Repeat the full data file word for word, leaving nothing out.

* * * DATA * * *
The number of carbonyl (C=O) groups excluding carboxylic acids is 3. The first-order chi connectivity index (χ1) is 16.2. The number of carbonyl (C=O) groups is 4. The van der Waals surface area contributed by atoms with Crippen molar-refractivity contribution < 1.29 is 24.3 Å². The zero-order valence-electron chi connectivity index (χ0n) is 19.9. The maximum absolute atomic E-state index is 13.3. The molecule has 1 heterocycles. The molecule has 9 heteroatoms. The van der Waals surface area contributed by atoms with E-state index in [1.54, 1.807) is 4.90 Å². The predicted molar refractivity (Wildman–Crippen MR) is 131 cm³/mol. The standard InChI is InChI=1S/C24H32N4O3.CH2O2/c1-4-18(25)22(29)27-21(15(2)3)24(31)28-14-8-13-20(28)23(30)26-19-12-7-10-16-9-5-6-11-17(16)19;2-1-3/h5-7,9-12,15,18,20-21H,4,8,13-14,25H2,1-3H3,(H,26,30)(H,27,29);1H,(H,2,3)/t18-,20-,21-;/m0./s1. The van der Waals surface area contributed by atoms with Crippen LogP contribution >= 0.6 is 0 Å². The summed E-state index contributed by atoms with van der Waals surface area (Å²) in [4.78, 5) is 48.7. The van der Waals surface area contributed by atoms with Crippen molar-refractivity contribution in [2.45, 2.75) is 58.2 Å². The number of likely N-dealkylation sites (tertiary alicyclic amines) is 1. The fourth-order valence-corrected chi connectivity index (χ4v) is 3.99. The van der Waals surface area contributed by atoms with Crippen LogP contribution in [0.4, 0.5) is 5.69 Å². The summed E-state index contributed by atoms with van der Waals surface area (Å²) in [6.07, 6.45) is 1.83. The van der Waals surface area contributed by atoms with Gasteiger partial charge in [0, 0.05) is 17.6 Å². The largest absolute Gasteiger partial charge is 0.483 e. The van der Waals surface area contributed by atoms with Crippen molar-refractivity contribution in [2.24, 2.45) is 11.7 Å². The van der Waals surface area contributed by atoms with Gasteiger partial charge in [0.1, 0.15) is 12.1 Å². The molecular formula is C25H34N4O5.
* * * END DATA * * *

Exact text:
The number of carbonyl (C=O) groups excluding carboxylic acids is 3. The first-order chi connectivity index (χ1) is 16.2. The number of carbonyl (C=O) groups is 4. The van der Waals surface area contributed by atoms with Crippen molar-refractivity contribution < 1.29 is 24.3 Å². The zero-order valence-electron chi connectivity index (χ0n) is 19.9. The maximum absolute atomic E-state index is 13.3. The molecule has 1 heterocycles. The molecule has 9 heteroatoms. The van der Waals surface area contributed by atoms with E-state index in [1.54, 1.807) is 4.90 Å². The predicted molar refractivity (Wildman–Crippen MR) is 131 cm³/mol. The standard InChI is InChI=1S/C24H32N4O3.CH2O2/c1-4-18(25)22(29)27-21(15(2)3)24(31)28-14-8-13-20(28)23(30)26-19-12-7-10-16-9-5-6-11-17(16)19;2-1-3/h5-7,9-12,15,18,20-21H,4,8,13-14,25H2,1-3H3,(H,26,30)(H,27,29);1H,(H,2,3)/t18-,20-,21-;/m0./s1. The van der Waals surface area contributed by atoms with Crippen LogP contribution >= 0.6 is 0 Å². The summed E-state index contributed by atoms with van der Waals surface area (Å²) in [4.78, 5) is 48.7. The van der Waals surface area contributed by atoms with Crippen molar-refractivity contribution in [2.45, 2.75) is 58.2 Å². The number of likely N-dealkylation sites (tertiary alicyclic amines) is 1. The fourth-order valence-corrected chi connectivity index (χ4v) is 3.99. The van der Waals surface area contributed by atoms with Crippen LogP contribution in [0.4, 0.5) is 5.69 Å². The summed E-state index contributed by atoms with van der Waals surface area (Å²) in [6.07, 6.45) is 1.83. The van der Waals surface area contributed by atoms with Gasteiger partial charge in [0, 0.05) is 17.6 Å². The largest absolute Gasteiger partial charge is 0.483 e. The van der Waals surface area contributed by atoms with Crippen molar-refractivity contribution in [2.24, 2.45) is 11.7 Å². The van der Waals surface area contributed by atoms with Gasteiger partial charge in [0.1, 0.15) is 12.1 Å². The molecular formula is C25H34N4O5.